The nominations are in and so we wait for the voting to begin.
In the elections members are faced with two fundamentally different visions as to what a union should be. The differences are not that of tactical nuances, as to what we should to do on this or that issue, but concern different conceptions of a union.
‘Left’ Unity is content for PCS to remain a typical TUC union. So we have exceptionally well paid senior full time officers (FTOs) and very well paid other FTOs; no elections of full time officers beyond those required by law; a top down organisation where branches and activists have to ‘go’ to FTOs to get things; where most conference motions passed remain unactioned and the members are there to do the things that the leadership wants.
In contrast we want all full time officers on wages that are the same of those they serve; we want all FTOs who represent members to be elected; for PCS to be really a membership lead union; for the union to back members and activists who want to fight, rather than act as a brake, for the union to be open so members are told in detail what the union is doing (seeing the General Secretary in a video is no substitute to seeing the letters exchanged with the Cabinet Office and the Treasury on things like pay and the compensation scheme); for lay officials to lead all negotiations and for democracy to be more than just annual elections and conferences.
That is the choice; more of the same or a start towards a radical change (us being elected won’t be enough). If you are for the latter then vote for us, and why not join us?
Please nominate the following candidates at the 2018 AGM for a better PCS DWP Group. Vote IL!
Whilst wanting a Labour Government, the majority in IL is clear that the Labour Party has to be pushed on pay.
While Labour is unequivocally committed to scrapping the Conservatives pay cap – a development we welcome – it has not committed itself to real term pay rises or to unrestricted national collective bargaining with public sector unions.
Instead Labour’s Shadow Health Secretary, Jonathan Ashworth, told UNISON Conference on 26 April 2017: that “a Labour government will scrap the pay cap, put pay decisions back into the hands of the independent pay review body and give our NHS workers the pay they deserve”;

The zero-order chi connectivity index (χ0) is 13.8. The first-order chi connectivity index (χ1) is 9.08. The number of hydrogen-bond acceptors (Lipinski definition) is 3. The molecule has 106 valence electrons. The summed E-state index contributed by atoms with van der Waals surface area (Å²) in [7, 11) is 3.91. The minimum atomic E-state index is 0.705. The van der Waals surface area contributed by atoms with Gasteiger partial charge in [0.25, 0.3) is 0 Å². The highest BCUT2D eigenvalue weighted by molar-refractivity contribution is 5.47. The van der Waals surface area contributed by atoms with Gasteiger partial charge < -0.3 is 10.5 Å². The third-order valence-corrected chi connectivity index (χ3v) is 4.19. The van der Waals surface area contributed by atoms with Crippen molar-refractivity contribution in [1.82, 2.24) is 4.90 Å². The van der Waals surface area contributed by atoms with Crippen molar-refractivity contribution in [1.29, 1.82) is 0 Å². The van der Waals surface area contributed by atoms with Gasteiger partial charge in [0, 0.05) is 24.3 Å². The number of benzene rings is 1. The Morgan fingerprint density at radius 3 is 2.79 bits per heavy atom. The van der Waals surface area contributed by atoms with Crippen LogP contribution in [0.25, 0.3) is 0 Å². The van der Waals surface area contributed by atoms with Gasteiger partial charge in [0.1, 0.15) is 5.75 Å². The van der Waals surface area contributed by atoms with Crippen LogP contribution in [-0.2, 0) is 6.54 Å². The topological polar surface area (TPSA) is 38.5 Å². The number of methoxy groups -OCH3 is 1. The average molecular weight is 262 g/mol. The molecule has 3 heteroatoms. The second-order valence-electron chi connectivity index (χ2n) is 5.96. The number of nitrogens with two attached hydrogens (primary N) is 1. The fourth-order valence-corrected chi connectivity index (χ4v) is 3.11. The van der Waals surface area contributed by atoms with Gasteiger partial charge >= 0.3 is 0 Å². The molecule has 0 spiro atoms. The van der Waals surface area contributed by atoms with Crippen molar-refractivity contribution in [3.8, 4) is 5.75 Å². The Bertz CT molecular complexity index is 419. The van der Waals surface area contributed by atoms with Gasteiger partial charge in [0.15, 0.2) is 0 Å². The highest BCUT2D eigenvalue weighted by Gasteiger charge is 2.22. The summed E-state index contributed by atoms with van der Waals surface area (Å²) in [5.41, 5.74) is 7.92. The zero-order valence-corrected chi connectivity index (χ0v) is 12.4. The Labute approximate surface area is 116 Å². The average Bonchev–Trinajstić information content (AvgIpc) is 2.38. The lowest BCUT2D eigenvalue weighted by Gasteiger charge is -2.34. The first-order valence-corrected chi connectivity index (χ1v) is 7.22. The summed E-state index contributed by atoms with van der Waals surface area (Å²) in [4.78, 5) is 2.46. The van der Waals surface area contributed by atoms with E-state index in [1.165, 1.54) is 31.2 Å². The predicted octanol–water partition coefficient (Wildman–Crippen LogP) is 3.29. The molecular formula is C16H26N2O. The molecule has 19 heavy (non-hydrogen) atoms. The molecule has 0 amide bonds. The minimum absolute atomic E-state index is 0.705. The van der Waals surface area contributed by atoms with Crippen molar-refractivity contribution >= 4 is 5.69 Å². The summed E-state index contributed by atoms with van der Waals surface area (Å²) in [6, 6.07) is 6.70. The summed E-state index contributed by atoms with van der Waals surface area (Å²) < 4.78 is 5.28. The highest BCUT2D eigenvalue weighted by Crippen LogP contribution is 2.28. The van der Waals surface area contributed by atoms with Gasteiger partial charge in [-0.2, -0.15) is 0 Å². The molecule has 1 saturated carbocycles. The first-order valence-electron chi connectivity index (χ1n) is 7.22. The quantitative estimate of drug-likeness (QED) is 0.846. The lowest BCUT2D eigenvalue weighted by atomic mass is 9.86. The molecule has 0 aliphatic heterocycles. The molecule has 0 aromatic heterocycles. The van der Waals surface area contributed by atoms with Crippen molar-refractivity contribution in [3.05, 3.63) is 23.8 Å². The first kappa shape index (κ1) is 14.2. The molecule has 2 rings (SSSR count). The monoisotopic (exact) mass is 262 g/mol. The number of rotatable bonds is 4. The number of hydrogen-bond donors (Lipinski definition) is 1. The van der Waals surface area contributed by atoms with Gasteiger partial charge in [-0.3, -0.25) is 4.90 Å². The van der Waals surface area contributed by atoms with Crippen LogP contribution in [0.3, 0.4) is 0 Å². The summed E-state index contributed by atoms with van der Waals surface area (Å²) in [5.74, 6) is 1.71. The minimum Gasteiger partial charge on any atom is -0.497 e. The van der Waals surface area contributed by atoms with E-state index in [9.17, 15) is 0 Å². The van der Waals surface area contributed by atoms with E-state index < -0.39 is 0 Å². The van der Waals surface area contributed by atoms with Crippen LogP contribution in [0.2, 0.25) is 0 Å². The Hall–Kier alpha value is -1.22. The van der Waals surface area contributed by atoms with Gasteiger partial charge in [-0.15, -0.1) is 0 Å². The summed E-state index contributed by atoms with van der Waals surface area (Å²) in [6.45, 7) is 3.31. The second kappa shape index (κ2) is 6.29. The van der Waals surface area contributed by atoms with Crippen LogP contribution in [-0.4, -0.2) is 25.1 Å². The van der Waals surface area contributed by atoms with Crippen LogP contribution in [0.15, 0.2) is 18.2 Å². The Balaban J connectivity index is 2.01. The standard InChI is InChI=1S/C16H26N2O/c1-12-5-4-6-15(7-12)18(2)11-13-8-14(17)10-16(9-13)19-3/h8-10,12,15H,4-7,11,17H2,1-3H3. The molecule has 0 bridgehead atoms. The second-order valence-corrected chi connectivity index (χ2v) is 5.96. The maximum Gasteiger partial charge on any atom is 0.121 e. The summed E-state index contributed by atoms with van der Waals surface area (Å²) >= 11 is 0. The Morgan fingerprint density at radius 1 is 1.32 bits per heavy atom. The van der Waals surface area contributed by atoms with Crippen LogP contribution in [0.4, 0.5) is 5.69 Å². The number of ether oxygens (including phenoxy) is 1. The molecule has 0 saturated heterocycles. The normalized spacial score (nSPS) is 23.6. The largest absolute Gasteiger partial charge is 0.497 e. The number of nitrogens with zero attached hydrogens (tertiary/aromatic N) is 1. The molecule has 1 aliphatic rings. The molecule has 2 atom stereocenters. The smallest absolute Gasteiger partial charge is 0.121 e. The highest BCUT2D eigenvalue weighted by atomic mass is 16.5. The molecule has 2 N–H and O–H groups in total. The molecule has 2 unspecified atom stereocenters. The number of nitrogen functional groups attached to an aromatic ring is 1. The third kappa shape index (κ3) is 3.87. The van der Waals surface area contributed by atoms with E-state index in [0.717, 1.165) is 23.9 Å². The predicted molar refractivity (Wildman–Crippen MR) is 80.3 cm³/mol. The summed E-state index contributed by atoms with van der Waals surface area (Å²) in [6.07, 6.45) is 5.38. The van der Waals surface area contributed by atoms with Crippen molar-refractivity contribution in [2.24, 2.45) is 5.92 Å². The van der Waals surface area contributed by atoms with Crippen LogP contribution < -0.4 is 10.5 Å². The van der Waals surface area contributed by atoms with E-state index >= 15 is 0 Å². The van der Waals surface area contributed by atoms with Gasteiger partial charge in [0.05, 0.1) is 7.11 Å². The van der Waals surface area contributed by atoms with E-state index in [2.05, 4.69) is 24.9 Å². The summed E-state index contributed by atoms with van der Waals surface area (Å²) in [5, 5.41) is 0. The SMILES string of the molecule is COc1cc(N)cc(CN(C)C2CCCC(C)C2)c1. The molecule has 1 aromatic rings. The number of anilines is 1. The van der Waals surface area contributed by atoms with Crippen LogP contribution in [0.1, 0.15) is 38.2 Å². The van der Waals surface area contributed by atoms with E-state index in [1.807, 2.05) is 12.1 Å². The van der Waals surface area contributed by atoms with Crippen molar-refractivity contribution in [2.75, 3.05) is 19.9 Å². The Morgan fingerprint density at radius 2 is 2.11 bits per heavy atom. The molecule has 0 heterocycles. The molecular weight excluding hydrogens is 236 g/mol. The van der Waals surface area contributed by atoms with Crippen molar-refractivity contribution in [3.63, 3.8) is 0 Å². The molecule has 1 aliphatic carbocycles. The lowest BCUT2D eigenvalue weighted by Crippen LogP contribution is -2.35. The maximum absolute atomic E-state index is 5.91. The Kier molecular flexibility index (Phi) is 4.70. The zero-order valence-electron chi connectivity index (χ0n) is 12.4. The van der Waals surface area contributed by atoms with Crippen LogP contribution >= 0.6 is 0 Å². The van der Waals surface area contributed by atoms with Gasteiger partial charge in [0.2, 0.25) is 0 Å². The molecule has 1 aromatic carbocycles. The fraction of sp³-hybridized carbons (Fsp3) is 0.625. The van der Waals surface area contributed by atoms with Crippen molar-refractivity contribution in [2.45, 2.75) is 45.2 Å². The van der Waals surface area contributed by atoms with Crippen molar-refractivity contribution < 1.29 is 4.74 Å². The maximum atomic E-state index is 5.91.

Labour Shadow Cabinet Minister Dawn Butler, appearing on Sky News’ “Sunday with Niall Paterson” programme on 17 September 2017, stated that Labour only planned to remove the cap but not to offer a real-terms pay increase, saying, “we are not talking about an above-inflation pay rise” and adding, “when we’ve got the books in front of us we will then be able to decipher what else we’d be able to deliver for public sector workers but we need to see the figures and the books but at the moment we’re not in government, we’re the government-in-waiting.”
While Jeremy Corbyn has called for a return to national pay bargaining, common national pay terms cannot be achieved with inflation level pay awards only.
The IL believes that as part of the political strategy for our national pay campaign, the NEC must seek immediate talks with the Labour Leadership to develop civil service pay policies and principles that contrast openly and vividly with the pay slashing, divide and rule policies of the current government and ensures vocal Labour support for PCS throughout our campaign and dispute.
The following principles should form the basis of PCS’ talks with the Labour leadership, and with any future Labour Government to the extent that these principles are not agreed before then:
- The restoration of national pay terms as part of an agreement to restore national pay bargaining.
- This agreement to set contractually binding step
In the 2017 indicative pay ballot, 48% of PCS members voted and of those, 98.9% believed the pay cap should be scrapped and 79.2% indicated a willingness to take part in industrial action.